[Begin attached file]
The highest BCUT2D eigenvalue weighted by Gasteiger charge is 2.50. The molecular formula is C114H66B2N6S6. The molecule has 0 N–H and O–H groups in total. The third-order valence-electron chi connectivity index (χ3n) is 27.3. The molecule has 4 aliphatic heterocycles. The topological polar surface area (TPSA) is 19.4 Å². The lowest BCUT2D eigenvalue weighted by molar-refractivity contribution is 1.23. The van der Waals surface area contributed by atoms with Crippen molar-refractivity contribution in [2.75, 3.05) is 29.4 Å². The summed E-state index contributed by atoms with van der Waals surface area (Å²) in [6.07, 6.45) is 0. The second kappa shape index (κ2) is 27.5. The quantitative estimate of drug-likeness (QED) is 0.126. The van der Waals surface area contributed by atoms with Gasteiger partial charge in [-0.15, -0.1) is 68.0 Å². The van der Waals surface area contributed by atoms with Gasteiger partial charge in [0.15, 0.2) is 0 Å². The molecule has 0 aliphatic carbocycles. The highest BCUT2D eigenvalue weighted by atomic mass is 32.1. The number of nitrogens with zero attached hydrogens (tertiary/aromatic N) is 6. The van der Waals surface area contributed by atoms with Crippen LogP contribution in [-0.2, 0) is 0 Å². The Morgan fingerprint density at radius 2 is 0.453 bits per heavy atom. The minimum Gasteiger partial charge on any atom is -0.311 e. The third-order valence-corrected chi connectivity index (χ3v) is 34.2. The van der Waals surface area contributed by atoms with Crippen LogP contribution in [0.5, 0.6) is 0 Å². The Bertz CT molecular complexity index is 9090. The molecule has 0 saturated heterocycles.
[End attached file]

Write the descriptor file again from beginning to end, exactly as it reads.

The highest BCUT2D eigenvalue weighted by Gasteiger charge is 2.50. The molecular formula is C114H66B2N6S6. The molecule has 0 N–H and O–H groups in total. The third-order valence-electron chi connectivity index (χ3n) is 27.3. The molecule has 4 aliphatic heterocycles. The topological polar surface area (TPSA) is 19.4 Å². The lowest BCUT2D eigenvalue weighted by molar-refractivity contribution is 1.23. The van der Waals surface area contributed by atoms with Crippen molar-refractivity contribution in [2.75, 3.05) is 29.4 Å². The summed E-state index contributed by atoms with van der Waals surface area (Å²) in [6.07, 6.45) is 0. The second kappa shape index (κ2) is 27.5. The quantitative estimate of drug-likeness (QED) is 0.126. The van der Waals surface area contributed by atoms with Gasteiger partial charge in [-0.15, -0.1) is 68.0 Å². The van der Waals surface area contributed by atoms with Gasteiger partial charge in [0.15, 0.2) is 0 Å². The molecule has 0 aliphatic carbocycles. The highest BCUT2D eigenvalue weighted by atomic mass is 32.1. The number of nitrogens with zero attached hydrogens (tertiary/aromatic N) is 6. The van der Waals surface area contributed by atoms with Crippen LogP contribution in [-0.2, 0) is 0 Å². The Morgan fingerprint density at radius 2 is 0.453 bits per heavy atom. The minimum Gasteiger partial charge on any atom is -0.311 e. The third-order valence-corrected chi connectivity index (χ3v) is 34.2. The van der Waals surface area contributed by atoms with Crippen LogP contribution in [0.5, 0.6) is 0 Å². The Bertz CT molecular complexity index is 9090. The molecule has 0 saturated heterocycles.